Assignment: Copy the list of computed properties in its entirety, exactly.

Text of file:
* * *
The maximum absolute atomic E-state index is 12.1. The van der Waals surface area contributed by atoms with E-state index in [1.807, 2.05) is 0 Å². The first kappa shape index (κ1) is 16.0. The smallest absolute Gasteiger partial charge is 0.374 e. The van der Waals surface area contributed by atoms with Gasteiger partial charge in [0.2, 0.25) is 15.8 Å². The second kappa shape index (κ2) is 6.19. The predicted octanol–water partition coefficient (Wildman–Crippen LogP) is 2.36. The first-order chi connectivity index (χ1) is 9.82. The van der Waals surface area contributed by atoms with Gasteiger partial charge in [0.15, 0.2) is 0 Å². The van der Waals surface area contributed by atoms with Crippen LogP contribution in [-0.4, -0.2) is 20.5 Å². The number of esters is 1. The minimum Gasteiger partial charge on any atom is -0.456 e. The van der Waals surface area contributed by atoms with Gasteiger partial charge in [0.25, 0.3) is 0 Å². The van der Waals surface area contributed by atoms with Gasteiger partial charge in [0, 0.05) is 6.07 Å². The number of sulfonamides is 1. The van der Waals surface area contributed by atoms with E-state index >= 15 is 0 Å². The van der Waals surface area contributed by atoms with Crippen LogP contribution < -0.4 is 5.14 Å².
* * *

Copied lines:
The maximum absolute atomic E-state index is 12.1. The van der Waals surface area contributed by atoms with E-state index in [1.807, 2.05) is 0 Å². The first kappa shape index (κ1) is 16.0. The smallest absolute Gasteiger partial charge is 0.374 e. The van der Waals surface area contributed by atoms with Gasteiger partial charge in [0.2, 0.25) is 15.8 Å². The second kappa shape index (κ2) is 6.19. The predicted octanol–water partition coefficient (Wildman–Crippen LogP) is 2.36. The first-order chi connectivity index (χ1) is 9.82. The van der Waals surface area contributed by atoms with Gasteiger partial charge in [0.15, 0.2) is 0 Å². The van der Waals surface area contributed by atoms with Crippen LogP contribution in [-0.4, -0.2) is 20.5 Å². The number of esters is 1. The minimum Gasteiger partial charge on any atom is -0.456 e. The van der Waals surface area contributed by atoms with Gasteiger partial charge in [0.25, 0.3) is 0 Å². The van der Waals surface area contributed by atoms with Gasteiger partial charge in [0, 0.05) is 6.07 Å². The number of sulfonamides is 1. The van der Waals surface area contributed by atoms with E-state index >= 15 is 0 Å². The van der Waals surface area contributed by atoms with Crippen LogP contribution < -0.4 is 5.14 Å².